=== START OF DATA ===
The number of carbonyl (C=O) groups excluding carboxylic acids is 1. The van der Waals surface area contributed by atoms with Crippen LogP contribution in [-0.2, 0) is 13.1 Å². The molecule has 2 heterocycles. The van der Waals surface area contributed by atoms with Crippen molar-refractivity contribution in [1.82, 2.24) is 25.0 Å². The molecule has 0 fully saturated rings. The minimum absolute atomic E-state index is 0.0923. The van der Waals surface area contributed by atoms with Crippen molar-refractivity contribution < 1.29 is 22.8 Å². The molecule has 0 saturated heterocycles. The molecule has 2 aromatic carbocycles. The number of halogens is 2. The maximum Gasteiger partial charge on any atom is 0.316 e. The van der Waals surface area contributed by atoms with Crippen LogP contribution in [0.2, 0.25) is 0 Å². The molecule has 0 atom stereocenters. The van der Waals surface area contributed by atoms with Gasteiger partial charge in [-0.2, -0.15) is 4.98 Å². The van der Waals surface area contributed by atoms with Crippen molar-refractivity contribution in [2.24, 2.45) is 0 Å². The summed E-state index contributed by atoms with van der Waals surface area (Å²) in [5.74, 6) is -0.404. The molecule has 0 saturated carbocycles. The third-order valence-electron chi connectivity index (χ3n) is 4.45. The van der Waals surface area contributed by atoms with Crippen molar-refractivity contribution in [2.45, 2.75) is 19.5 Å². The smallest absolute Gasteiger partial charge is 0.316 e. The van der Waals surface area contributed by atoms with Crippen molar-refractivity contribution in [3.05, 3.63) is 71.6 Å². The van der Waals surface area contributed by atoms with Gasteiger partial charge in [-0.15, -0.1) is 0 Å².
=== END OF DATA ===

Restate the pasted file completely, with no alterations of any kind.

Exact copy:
The number of carbonyl (C=O) groups excluding carboxylic acids is 1. The van der Waals surface area contributed by atoms with Crippen LogP contribution in [-0.2, 0) is 13.1 Å². The molecule has 2 heterocycles. The van der Waals surface area contributed by atoms with Crippen molar-refractivity contribution in [1.82, 2.24) is 25.0 Å². The molecule has 0 fully saturated rings. The minimum absolute atomic E-state index is 0.0923. The van der Waals surface area contributed by atoms with Crippen molar-refractivity contribution < 1.29 is 22.8 Å². The molecule has 0 saturated heterocycles. The molecule has 2 aromatic carbocycles. The number of halogens is 2. The maximum Gasteiger partial charge on any atom is 0.316 e. The van der Waals surface area contributed by atoms with Crippen LogP contribution in [0.2, 0.25) is 0 Å². The molecule has 0 atom stereocenters. The van der Waals surface area contributed by atoms with Gasteiger partial charge in [-0.2, -0.15) is 4.98 Å². The van der Waals surface area contributed by atoms with Crippen molar-refractivity contribution in [2.24, 2.45) is 0 Å². The summed E-state index contributed by atoms with van der Waals surface area (Å²) in [5.74, 6) is -0.404. The molecule has 0 saturated carbocycles. The third-order valence-electron chi connectivity index (χ3n) is 4.45. The van der Waals surface area contributed by atoms with Crippen molar-refractivity contribution in [2.45, 2.75) is 19.5 Å². The smallest absolute Gasteiger partial charge is 0.316 e. The van der Waals surface area contributed by atoms with Crippen molar-refractivity contribution in [3.05, 3.63) is 71.6 Å². The van der Waals surface area contributed by atoms with Gasteiger partial charge in [-0.15, -0.1) is 0 Å².